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Pros and Cons of Using Teacher Leaders

author: Ramesh Gangolli
presented at: Lessons Learned
published: 06/15/2000
posted to site: 06/15/2000

Notes for a presentation at the Lessons Learned Conference

"Pros and Cons of Using Teacher Leaders"

Presented by: Ramesh Gangolli
Project: Creating a Community of Mathematics Learners. (Seattle, WA)


  1. Our model is not a "teacher leader" model in the commonly understood sense of that term: namely a model in which the core staff prepares a cadre of teacher leaders who in turn are the principal providers of professional development.

  2. Nevertheless, our project activities involve teachers in various ways both in the design and implementation of the professional development activities that we undertake. Teachers collaborate in three distinct roles:
    • District representatives who generally have responsibility for curriculum implementation in their districts. All of them have extensive classroom experience.
    • Teachers who have played leadership roles in professional development in a variety of ways (e.g. exemplary curriculum implementation), who act as co-facilitators with Project Staff. District representatives might sometimes double in this role also.
    • Classroom teachers who teach mathematics at the grade levels concerned.

  3. The design of the activities has typically taken place as follows: content areas are identified by means of input (of various types) from teachers in all the categories mentioned above. The core staff then proposes a conceptual structure and a preliminary implementation plan for the activities in the summer institutes or the academic year workshops. Comments from the district representatives and teacher-facilitators are used to produce a detailed plan of activities, including detailed facilitator guides/notes. Teacher-facilitators are involved on a continuing basis in this process. The degree of involvement might vary depending on the precise nature of the activity being planned, but the above description is accurate in the main.

  4. The implementation of the activities is conducted by teams consisting of Core Staff, teacher-facilitators, and graduate student trainees. A facilitators' meeting is held prior to the actual activity (summer institute or academic year workshop), to go over the fine details of any implementation issues that remain.

  5. Although the project does not use a conventional "Teacher Leader" model, a considerable amount of attention has been paid to leadership issues, especially in the middle school phase of the project. The model that has been implicit is a shared leadership model in which building leaders emerge from local learning communities that are nurtured and supported by the project staff to the extent possible.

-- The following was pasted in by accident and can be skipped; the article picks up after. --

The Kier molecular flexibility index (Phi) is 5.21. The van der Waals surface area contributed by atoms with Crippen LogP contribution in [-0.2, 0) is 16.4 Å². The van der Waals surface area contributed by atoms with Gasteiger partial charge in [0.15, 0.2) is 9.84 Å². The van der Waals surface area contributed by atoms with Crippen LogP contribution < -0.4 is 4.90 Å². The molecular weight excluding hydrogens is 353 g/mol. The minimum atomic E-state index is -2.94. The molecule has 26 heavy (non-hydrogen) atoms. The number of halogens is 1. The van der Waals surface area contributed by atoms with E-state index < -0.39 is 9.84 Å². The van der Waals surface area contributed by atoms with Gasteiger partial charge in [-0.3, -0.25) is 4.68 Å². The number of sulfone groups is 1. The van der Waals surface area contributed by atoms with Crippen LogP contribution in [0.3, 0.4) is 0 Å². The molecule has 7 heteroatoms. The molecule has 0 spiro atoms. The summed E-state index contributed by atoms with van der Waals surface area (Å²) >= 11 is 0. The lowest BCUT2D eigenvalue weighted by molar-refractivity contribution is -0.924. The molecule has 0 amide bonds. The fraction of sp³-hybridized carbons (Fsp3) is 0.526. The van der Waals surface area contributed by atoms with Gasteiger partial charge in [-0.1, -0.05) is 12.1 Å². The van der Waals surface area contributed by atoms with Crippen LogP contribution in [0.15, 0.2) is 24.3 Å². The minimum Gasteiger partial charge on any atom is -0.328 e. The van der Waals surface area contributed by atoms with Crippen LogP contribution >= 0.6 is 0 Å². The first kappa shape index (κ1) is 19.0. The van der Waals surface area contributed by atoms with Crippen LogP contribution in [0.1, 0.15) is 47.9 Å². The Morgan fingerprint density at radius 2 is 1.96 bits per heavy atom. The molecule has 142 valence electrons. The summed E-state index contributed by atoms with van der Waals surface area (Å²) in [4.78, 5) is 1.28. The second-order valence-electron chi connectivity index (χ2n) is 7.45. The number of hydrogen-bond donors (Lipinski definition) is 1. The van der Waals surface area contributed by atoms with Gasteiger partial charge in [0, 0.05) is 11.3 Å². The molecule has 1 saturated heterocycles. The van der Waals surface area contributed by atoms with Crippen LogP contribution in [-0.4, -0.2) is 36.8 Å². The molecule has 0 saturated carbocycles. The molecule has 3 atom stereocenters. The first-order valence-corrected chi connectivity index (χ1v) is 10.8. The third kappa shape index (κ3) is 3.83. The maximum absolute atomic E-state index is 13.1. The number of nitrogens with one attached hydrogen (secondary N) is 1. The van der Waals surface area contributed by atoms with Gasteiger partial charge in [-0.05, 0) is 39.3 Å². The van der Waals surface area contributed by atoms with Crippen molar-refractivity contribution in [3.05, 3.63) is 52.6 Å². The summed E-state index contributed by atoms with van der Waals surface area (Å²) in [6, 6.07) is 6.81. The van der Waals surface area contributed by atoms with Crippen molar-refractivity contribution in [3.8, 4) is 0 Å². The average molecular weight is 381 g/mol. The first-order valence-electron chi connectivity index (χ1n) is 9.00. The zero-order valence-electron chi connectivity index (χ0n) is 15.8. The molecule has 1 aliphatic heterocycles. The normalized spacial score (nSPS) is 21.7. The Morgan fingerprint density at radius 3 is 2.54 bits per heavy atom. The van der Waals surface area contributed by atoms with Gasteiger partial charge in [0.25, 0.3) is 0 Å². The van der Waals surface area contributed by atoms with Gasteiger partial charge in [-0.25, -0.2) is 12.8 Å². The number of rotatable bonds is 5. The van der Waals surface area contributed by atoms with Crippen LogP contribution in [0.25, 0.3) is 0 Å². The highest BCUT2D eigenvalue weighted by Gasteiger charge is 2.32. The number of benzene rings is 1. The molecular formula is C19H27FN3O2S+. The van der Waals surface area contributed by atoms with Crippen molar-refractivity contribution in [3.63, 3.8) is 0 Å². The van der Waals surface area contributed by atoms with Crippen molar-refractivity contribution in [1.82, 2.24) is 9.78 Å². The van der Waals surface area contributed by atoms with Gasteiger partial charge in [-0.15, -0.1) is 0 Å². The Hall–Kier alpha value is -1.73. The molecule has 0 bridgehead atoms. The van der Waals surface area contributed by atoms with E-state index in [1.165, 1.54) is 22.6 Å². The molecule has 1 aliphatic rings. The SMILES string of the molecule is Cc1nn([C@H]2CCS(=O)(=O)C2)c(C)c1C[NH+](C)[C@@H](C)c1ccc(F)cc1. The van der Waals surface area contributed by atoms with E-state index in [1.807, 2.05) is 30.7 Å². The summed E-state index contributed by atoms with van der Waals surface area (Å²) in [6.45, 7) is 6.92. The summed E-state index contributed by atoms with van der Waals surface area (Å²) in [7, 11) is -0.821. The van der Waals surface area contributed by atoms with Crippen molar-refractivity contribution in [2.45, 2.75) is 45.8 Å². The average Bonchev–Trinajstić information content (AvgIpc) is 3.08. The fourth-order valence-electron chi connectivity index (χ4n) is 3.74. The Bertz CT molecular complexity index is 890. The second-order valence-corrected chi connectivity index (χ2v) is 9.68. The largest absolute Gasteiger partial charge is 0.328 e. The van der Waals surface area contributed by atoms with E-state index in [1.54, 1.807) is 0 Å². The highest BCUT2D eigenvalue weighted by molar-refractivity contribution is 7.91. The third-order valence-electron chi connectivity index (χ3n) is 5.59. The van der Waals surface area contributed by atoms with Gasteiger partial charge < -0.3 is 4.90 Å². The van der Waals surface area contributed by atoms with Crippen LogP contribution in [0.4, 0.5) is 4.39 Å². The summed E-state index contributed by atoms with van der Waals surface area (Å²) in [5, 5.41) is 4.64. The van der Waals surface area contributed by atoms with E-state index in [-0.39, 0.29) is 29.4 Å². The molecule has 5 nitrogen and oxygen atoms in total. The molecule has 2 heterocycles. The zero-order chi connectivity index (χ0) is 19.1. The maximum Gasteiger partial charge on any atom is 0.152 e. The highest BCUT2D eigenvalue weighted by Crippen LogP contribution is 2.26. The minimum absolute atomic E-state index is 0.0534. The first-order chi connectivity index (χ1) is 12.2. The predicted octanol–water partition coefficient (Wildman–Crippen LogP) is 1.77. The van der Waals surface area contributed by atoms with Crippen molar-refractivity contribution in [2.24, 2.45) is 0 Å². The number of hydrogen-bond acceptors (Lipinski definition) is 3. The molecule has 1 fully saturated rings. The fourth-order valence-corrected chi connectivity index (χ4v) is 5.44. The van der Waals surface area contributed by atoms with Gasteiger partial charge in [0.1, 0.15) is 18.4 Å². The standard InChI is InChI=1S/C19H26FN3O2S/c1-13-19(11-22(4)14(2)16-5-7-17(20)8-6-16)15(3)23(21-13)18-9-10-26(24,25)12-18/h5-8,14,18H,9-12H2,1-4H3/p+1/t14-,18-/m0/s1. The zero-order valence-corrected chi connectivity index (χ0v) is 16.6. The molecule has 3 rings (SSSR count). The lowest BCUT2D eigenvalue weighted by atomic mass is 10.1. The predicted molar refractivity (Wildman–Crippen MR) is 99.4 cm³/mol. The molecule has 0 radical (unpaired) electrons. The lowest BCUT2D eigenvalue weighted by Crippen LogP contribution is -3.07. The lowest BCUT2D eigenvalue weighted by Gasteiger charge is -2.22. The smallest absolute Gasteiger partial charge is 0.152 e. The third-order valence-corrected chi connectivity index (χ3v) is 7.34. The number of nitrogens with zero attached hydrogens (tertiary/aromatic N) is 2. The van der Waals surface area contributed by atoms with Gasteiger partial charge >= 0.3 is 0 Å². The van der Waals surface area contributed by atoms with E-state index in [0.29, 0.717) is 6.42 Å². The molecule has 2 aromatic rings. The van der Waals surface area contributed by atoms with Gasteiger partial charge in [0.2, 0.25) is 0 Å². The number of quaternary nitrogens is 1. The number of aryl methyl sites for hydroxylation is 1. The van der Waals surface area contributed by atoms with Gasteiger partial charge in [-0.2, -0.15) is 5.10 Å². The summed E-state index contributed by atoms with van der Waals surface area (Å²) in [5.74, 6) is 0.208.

6. We have found that collaboration with teachers in this way has been a tremendous asset to the project for a number of reasons:
    • The feedback in the process of design and implementation has helped to keep the project activities focused on relevant areas.
    • The involvement of teachers as co-facilitators has helped to take down perceptual barriers ("us and them") that often dog projects in which university personnel are the sole implementers.
    • The wealth of classroom experience and "smarts" that the teacher-facilitators bring has helped to make activities more engaging and the delivery brisk.
    • The continuing process of consultation, feedback, and revision has led to good working relationships within between the core staff, district representatives and teacher-facilitators, and more generally with some parts of the administrative structures in the districts involved.

  7. Some barriers that we have experienced:
    • High turnover among participating teachers; changes in assignment, resignations, moves to other school districts, etc. all have played a role in this.
    • Frequent changes of district administrative officers who have supervisory responsibility for the district's participation in the project have meant that the project is not uppermost in the minds of the district administration (even when the avowed goals of the district explicitly call for mathematics as a target area.) Theresult is that core staff has had to "re-educate" or "re-recruit" the administrative officer(s) from time to time.
    • The pressures created by state mandated testing have set off some conflicts between short term and long term strategies. Teachers often are torn between a feeling that the strategies implicit in the project are good in the long term, and the feeling that they are under pressure to deliver better performance by their students in the short term.
    • There seems to be a lack of buy-in from the high school teachers. The reasons are varied. One of the main reasons seems to be an inadequate appreciation that high school mathematics is not just for those students who are oriented towards college level Science, Mathematics, or Engineering. Another is the tremendous pressures of time under which teachers are forced to operate. My comments in this regard are yet tentative, because we are still relatively early in the high school phase of our project, and also because we are actively pursuing changing strategies that may change our perception over the next two years.
    • Political funding decisions (by legislators as well as voters) have not generally promoted a hopeful perception by teachers of the extent to which education is valued by society.